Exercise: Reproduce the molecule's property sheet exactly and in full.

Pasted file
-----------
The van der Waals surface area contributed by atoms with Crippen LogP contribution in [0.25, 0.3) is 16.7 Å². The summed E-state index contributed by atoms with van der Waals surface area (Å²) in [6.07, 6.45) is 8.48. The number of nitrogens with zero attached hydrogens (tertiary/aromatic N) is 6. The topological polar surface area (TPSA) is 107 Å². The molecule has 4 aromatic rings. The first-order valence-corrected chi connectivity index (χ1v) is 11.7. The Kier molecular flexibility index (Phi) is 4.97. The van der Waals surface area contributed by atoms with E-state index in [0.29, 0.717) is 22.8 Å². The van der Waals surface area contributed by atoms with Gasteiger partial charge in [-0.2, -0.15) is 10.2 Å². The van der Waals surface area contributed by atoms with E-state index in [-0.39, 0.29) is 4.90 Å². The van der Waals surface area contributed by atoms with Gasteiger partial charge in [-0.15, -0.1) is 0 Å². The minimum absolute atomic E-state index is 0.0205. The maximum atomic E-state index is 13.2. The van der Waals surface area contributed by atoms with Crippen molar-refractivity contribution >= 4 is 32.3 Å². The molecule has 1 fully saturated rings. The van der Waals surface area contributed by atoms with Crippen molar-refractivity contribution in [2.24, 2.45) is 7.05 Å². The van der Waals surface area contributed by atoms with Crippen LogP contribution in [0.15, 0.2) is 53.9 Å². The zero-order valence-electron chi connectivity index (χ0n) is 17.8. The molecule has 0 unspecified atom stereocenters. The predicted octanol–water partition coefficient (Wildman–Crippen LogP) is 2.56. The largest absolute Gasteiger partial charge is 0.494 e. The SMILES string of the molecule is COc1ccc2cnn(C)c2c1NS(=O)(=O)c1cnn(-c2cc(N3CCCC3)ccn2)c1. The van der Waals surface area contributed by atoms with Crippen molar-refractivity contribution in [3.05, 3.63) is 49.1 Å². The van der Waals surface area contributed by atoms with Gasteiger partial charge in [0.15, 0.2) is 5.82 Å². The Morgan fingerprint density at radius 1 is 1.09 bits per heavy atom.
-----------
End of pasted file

The van der Waals surface area contributed by atoms with Crippen LogP contribution in [0.25, 0.3) is 16.7 Å². The summed E-state index contributed by atoms with van der Waals surface area (Å²) in [6.07, 6.45) is 8.48. The number of nitrogens with zero attached hydrogens (tertiary/aromatic N) is 6. The topological polar surface area (TPSA) is 107 Å². The molecule has 4 aromatic rings. The first-order valence-corrected chi connectivity index (χ1v) is 11.7. The Kier molecular flexibility index (Phi) is 4.97. The van der Waals surface area contributed by atoms with E-state index in [0.29, 0.717) is 22.8 Å². The van der Waals surface area contributed by atoms with Gasteiger partial charge in [-0.2, -0.15) is 10.2 Å². The van der Waals surface area contributed by atoms with E-state index in [-0.39, 0.29) is 4.90 Å². The van der Waals surface area contributed by atoms with Gasteiger partial charge in [-0.15, -0.1) is 0 Å². The minimum absolute atomic E-state index is 0.0205. The maximum atomic E-state index is 13.2. The van der Waals surface area contributed by atoms with Crippen molar-refractivity contribution >= 4 is 32.3 Å². The molecule has 1 fully saturated rings. The van der Waals surface area contributed by atoms with Crippen molar-refractivity contribution in [2.24, 2.45) is 7.05 Å². The van der Waals surface area contributed by atoms with Crippen LogP contribution in [0.15, 0.2) is 53.9 Å². The zero-order valence-electron chi connectivity index (χ0n) is 17.8. The molecule has 0 unspecified atom stereocenters. The predicted octanol–water partition coefficient (Wildman–Crippen LogP) is 2.56. The largest absolute Gasteiger partial charge is 0.494 e. The SMILES string of the molecule is COc1ccc2cnn(C)c2c1NS(=O)(=O)c1cnn(-c2cc(N3CCCC3)ccn2)c1. The van der Waals surface area contributed by atoms with Crippen molar-refractivity contribution in [3.05, 3.63) is 49.1 Å². The van der Waals surface area contributed by atoms with Gasteiger partial charge in [0.15, 0.2) is 5.82 Å². The Morgan fingerprint density at radius 1 is 1.09 bits per heavy atom.